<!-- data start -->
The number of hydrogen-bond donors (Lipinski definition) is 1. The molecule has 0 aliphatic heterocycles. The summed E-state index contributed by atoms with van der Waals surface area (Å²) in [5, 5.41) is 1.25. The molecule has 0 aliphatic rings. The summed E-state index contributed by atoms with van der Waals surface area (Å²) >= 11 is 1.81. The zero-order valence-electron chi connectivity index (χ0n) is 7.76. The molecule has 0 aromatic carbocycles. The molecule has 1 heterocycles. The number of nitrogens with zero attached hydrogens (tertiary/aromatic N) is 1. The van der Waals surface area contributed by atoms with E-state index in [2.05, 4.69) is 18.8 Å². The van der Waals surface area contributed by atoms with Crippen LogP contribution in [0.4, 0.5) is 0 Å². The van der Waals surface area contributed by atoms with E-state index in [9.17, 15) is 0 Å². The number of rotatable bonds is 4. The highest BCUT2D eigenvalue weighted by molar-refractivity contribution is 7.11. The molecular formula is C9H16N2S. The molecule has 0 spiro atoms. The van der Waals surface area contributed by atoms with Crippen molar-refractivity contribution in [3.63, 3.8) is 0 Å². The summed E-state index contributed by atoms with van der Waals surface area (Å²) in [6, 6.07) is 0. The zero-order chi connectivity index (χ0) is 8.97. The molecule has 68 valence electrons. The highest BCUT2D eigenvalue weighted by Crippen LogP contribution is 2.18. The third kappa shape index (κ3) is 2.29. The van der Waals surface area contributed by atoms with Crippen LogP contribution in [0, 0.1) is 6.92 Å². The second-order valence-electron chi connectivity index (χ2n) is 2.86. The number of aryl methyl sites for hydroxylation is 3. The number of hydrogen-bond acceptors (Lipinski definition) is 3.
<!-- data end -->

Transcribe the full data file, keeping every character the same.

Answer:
The number of hydrogen-bond donors (Lipinski definition) is 1. The molecule has 0 aliphatic heterocycles. The summed E-state index contributed by atoms with van der Waals surface area (Å²) in [5, 5.41) is 1.25. The molecule has 0 aliphatic rings. The summed E-state index contributed by atoms with van der Waals surface area (Å²) >= 11 is 1.81. The zero-order valence-electron chi connectivity index (χ0n) is 7.76. The molecule has 0 aromatic carbocycles. The molecule has 1 heterocycles. The number of nitrogens with zero attached hydrogens (tertiary/aromatic N) is 1. The van der Waals surface area contributed by atoms with E-state index in [2.05, 4.69) is 18.8 Å². The van der Waals surface area contributed by atoms with Crippen LogP contribution in [0.4, 0.5) is 0 Å². The van der Waals surface area contributed by atoms with E-state index in [9.17, 15) is 0 Å². The number of rotatable bonds is 4. The highest BCUT2D eigenvalue weighted by molar-refractivity contribution is 7.11. The molecular formula is C9H16N2S. The molecule has 0 spiro atoms. The van der Waals surface area contributed by atoms with Crippen molar-refractivity contribution in [3.63, 3.8) is 0 Å². The summed E-state index contributed by atoms with van der Waals surface area (Å²) in [6, 6.07) is 0. The zero-order chi connectivity index (χ0) is 8.97. The molecule has 68 valence electrons. The highest BCUT2D eigenvalue weighted by Crippen LogP contribution is 2.18. The third kappa shape index (κ3) is 2.29. The van der Waals surface area contributed by atoms with Crippen LogP contribution in [0, 0.1) is 6.92 Å². The second-order valence-electron chi connectivity index (χ2n) is 2.86. The number of aryl methyl sites for hydroxylation is 3. The number of hydrogen-bond acceptors (Lipinski definition) is 3.